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Poster: Chris Freedom Date: Feb 23, 2007 7:55am
Forum: GratefulDead Subject: Re: So what Dylan tunes worked for the Dead?

agreed, I was glad Jerry contributed something vocally to that song especially since he was already doing it with JGB

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Poster: bluedevil Date: Feb 23, 2007 8:13am
Forum: GratefulDead Subject: Re: So what Dylan tunes worked for the Dead?

I always enjoyed JGB doing Tangled Up in Blue. I think the liner notes to the Kean College JGB release mentions that Dylan found Garcia to be the best interpreter of his works. And, as I've posted before, I love what Dylan said about Jerry when he died:

"There's no way to measure his greatness or magnitude as a person or as a player. I don't think eulogizing will do him justice. He was that great - much more than a superb musician with an uncanny ear and dexterity. He is the very spirit personified of whatever is muddy river country at its core and screams up into the spheres. He really had no equal. To me he wasn't only a musician and friend, he was more like a big brother who taught and showed me more than he'll ever know. There are a lot of spaces and advances between the Carter Family, Buddy Holly and, say, Ornette Coleman, a lot of universes, but he filled them all without being a member of any school. His playing was moody, awesome, sophisticated, hypnotic and subtle. There's no way to convey the loss. It just digs down really deep." - Bob Dylan on Jerry Garcia's passing

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Poster: grendelschoice Date: Feb 23, 2007 8:22am
Forum: GratefulDead Subject: Re: So what Dylan tunes worked for the Dead?

Thanks for re-posting that, BD....

I think it speaks volumes that Dylan, who of course was a brilliant lyricist but often couldn't put together a coherent thought or sentence in an interview, was so eloquent on the subject of Garcia.

he sums up the man's career, influence, and spiritual importance perfectly.

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Poster: BryanE Date: Feb 23, 2007 8:43am
Forum: GratefulDead Subject: Re: So what Dylan tunes worked for the Dead?

Someone posed a question a few days ago, and pardon me for not remembering who it was, regarding how it is that Garcia has never gotten the acknowledgment he deserves as one of the great guitarists of his generation (I objectively think he WAS the greatest, with all due respect to Messrs. Hendrix, Page, Clapton, et. al., but I never felt any of them could hold a candle to Jerry's mastery of so many different styles and genres-let me have it, Jimi, Jimmy, and Eric fans). Dylan's tribute here to him should be required reading for all of the pinheads at VH1 and elsewhere who constantly insist on pigeonholing Jerry, and anyone else in the field of entertainment, for their own goal of producing their pointless Top 100 countdowns and other claptrap to fill air space.

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Poster: bluedevil Date: Feb 23, 2007 9:15am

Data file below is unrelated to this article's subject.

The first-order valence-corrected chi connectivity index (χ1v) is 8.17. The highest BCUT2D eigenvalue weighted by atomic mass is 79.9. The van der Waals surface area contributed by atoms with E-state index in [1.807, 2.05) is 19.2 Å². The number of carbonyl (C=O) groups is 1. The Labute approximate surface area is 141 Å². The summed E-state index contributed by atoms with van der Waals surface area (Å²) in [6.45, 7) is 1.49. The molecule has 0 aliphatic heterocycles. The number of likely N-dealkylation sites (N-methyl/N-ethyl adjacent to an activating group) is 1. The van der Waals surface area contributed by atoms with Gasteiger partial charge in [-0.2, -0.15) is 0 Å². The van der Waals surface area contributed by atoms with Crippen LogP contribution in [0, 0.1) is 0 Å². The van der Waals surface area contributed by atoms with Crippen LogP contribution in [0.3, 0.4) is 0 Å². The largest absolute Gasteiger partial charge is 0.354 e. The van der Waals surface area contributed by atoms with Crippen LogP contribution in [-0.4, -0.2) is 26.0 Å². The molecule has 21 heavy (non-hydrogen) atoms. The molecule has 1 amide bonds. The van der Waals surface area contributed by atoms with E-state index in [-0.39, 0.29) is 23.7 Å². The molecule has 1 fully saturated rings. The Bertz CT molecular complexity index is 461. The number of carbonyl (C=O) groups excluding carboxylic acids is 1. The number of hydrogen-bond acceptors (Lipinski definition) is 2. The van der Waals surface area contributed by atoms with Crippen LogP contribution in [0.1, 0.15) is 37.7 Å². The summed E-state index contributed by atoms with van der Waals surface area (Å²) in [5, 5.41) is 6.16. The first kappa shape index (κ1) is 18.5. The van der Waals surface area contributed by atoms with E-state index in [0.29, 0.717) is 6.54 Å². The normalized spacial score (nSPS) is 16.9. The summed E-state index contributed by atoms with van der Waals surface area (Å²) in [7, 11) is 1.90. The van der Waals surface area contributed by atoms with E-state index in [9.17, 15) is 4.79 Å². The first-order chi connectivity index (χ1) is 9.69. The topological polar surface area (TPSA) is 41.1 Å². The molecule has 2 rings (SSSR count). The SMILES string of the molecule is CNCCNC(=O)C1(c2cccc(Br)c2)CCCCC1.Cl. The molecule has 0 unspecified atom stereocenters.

Forum: GratefulDead Subject: Re: So what Dylan tunes worked for the Dead?

I love EC and am very excited to see him on 3/18 in San Jose - the last night Derek Trucks will be in the band and doing the Duane imitations for the Derek & Dominoes' songs. That said, I'm in 100% agreement with Bryan E in that I can't think of anyone that covers the musical terrain Jerry did. Perhaps a Ry Cooder or David Lindley type merits mention, but Jer was the best for giving you a complete overview of American musical styles within the course of an evening. Those Lunt Funtane shows still bring a smile to my face. . .

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Poster: BryanE Date: Feb 23, 2007 9:23am
Forum: GratefulDead Subject: Re: So what Dylan tunes worked for the Dead?

And don't get me wrong, either, because I love all those guys. If I dare say so, I think Page is the most well-rounded of that triumvirate. Jimi was exceptionally innovative, influencing almost anyone who picked up an electric guitar after Purple Haze first hit the airwaves. As a showman, perhaps he had no equal. And blues? Please! Eric's finesse as a blues man speaks for itself-he just gets better and better, plus his respect for those that came before him distinguishes him as a deeply intelligent player, too. Page, though, covered SO much ground in Zeppelin. Jimi and Eric perhaps had/have the upper hand in playing blues with a smoother overall technique, and Eric has given us wonderful ballads such as Tears in Heaven, but Jimmy dabbled in different folk elements that are virtually absent from the work of Clapton and Hendrix, while also able to produce work that was intensely powerful, dynamic and dramatic. If that's your cup of tea, I challenge you to find someone worthy of more praise. And no, Jerry played no metal-one of the few styles that apparently did not interest him-but beyond that . . . well, do I really need to sell anyone here on the notion that Jerry Garcia wasn't too shabby in his own right?

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Poster: Chris Freedom Date: Feb 23, 2007 10:27am
Forum: GratefulDead Subject: Re: So what Dylan tunes worked for the Dead?

Jerry may not have played metal but the guys in Iron Maiden were big fans of the dead. I had a picture of them in dead shirts when they played N.Y.C.

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Poster: Chris Freedom Date: Feb 23, 2007 8:21am
Forum: GratefulDead Subject: Re: So what Dylan tunes worked for the Dead?

Great post Bluedevil !
I am speechless

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